…my little birds report that Cllr Davies is on a weeks-long holiday in South America. With several thousand pounds a year of allowances out of your taxes.
Money well spent?
I really don’t like blogging so much or so frequently on the same subject. It can feel, at times, like flogging a dead horse.
But with Southend UKIP a dead horse might be about the best metaphor.
In a short week, UKIP have gone from an awakening force in Southend to a shambolic joke. Five councillors were elected in May, to the general surprise of those political watchers of the town.
Now, eight months later, the UKIP Group on Southend-on-Sea Borough Council effectively doesn’t exist.
In all the excitement of a kipper-on-kipper conflict in Southend, it’s easy to overlook that Southend UKIP’s answer to Robert E. Lee, parliamentary candidate Floyd Waterworth, wasn’t the only UKIP councillor to miss a key vote at the recent council meeting.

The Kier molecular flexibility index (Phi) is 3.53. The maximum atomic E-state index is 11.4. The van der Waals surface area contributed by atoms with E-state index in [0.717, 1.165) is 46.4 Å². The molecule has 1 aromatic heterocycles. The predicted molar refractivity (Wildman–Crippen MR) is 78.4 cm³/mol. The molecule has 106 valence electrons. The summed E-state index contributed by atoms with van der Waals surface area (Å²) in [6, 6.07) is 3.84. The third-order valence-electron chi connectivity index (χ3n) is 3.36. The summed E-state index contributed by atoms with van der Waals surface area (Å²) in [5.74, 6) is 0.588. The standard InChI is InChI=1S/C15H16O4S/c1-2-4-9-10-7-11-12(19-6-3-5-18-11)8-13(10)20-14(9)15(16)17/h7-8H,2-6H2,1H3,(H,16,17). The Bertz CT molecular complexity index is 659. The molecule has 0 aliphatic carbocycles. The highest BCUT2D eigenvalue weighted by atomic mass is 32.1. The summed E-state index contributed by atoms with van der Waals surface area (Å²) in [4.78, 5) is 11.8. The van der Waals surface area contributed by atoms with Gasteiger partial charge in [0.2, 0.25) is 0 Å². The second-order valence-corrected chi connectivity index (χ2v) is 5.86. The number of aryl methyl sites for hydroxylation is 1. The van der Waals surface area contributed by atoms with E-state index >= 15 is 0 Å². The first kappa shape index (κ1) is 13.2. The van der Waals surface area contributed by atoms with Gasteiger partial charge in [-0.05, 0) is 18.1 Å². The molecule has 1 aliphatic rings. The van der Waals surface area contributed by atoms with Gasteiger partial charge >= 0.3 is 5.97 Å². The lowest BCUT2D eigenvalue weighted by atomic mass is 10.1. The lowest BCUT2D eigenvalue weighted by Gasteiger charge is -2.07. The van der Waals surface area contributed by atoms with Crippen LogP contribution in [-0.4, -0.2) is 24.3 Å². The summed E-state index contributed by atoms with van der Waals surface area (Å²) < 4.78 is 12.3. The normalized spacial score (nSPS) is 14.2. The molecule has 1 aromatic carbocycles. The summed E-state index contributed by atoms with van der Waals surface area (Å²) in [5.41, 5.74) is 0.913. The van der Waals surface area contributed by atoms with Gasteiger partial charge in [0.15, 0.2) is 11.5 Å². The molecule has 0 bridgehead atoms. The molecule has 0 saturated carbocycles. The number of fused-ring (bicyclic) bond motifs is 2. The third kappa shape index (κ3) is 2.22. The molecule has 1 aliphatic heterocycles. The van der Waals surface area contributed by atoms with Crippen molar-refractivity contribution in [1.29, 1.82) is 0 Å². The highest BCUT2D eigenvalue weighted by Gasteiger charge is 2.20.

The change from cabinet to committee system, a UKIP local election pledge, was lost by two votes. And missing were UKIP’s Cllr Waterworth, and councillor for Kursaal ward Lawrence Davies.
Lord knows what Waterworth’s reason for missing the meeting was — though judging from his letters in the Echo, he seems to have no problem breaking promises to voters — but I do have some idea of where Davies was.
I am always loathe to rely solely on rumour, but I do not rule out reporting it especially when I hear the same thing from different sources. Here, my little birds tell me that Cllr Davies was unable to attend the full council meeting and honour his election promises because…he was on holiday.
I wonder if Kursaal residents feel particularly well-served by a UKIP councillor who can’t even attend meetings to represent them?